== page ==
By Jed May
Playing rugby at a university that doesn’t offer it as a varsity sport can be an expensive proposition.
Teams organized by a school’s recreation department are often called club sports and their players don’t receive scholarships. Instead, they pay dues to join the team, and are also responsible for paying for everything from hotel stays on road trips to their jerseys and game balls.
Christian Schoeberl, a University of Georgia student who serves as the rugby club’s team president, said the relative obscurity of the sport in the United States leads to extra costs such as flying in new game balls from overseas.
Team dues, which are around $150 per semester, help pay for more expensive items like hotel costs. The dues also help pay for coaches and provide academic scholarships that members of the team are eligible to receive.
Schoeberl, a third-year economics and international affairs major, said the dues have been kept lower than they otherwise would be due to an extensive alumni network that supports the Georgia club rugby team.
“They’re amazingly helpful,” Schoeberl said. “Anything we can ever need is just kind of go to them and ask. If you have a good reason for needing it, they’ll help you out.”
Having been around since 1967, the rugby team has a larger alumni network than other club sports. The alumni help pay for items such as jerseys and game balls, as well as equipment such as tackle bags and other training equipment, said head coach Scott Littlejohn in an interview over text message.
The alumni association also funds five $1,000 academic scholarships for players it deems worthy every year.
Even with dues being kept low, there are interested students who can’t afford to pay the dues necessary to join the team. For those students, the alumni network has programs in place to help.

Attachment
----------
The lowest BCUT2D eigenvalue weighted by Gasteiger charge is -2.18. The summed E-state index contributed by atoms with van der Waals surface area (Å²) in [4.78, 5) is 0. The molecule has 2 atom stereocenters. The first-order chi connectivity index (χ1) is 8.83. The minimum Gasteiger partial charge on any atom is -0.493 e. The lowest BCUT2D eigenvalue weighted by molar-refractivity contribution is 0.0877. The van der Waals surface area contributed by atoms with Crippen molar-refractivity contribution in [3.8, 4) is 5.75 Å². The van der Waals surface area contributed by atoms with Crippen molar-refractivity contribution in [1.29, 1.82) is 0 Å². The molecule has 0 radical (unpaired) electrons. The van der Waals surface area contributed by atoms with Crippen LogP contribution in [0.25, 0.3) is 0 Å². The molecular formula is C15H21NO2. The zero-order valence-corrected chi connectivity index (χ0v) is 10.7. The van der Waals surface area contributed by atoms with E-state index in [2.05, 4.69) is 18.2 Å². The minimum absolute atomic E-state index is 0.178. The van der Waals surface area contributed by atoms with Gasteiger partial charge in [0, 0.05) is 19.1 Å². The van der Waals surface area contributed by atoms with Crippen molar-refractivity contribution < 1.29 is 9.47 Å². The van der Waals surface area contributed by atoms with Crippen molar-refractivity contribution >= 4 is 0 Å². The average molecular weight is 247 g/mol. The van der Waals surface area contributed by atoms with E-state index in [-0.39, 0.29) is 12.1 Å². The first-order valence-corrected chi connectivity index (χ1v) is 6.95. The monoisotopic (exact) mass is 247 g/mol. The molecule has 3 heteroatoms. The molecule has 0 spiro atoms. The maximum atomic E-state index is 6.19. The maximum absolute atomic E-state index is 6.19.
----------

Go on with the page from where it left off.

Schoeberl said one is called the “work grant” program where players can go to the houses of alumni around Athens and perform yard work or odd jobs in exchange for reduced dues. Schoeberl also said players can stay after practice to clean facilities as way to offset the cost of their dues.
“It’s dumb to not let somebody play because of a hundred bucks,” Schoeberl said.
The team tries to repay the alumni for enhancing the club rugby experience. For example, Schoeberl said the team hosts and pays for an alumni weekend every semester in Athens for former and current players to get together and talk about the state of the team.
The networking applies to jobs in the real world as well. Schoeberl said he is considering law school after he completes his undergraduate, and he’s spoken with several members of the alumni board who are currently lawyers about how to be successful in the field.
“Every community has rugby or ex-rugby players,” Littlejohn said over text. “This helps the boys in future endeavors.”
Upon his graduation, Schoeberl intends on joining in the alumni support.
“One day I’ll be an [alumnus], and I know I’m going to be sitting at home just bored out of my mind,” Schoeberl said. “I’m going to be like, ‘All right, what does UGA rugby need from me right now?’”
Jed May is a journalism student at the University of Georgia’s Grady College of Journalism and Mass Communication.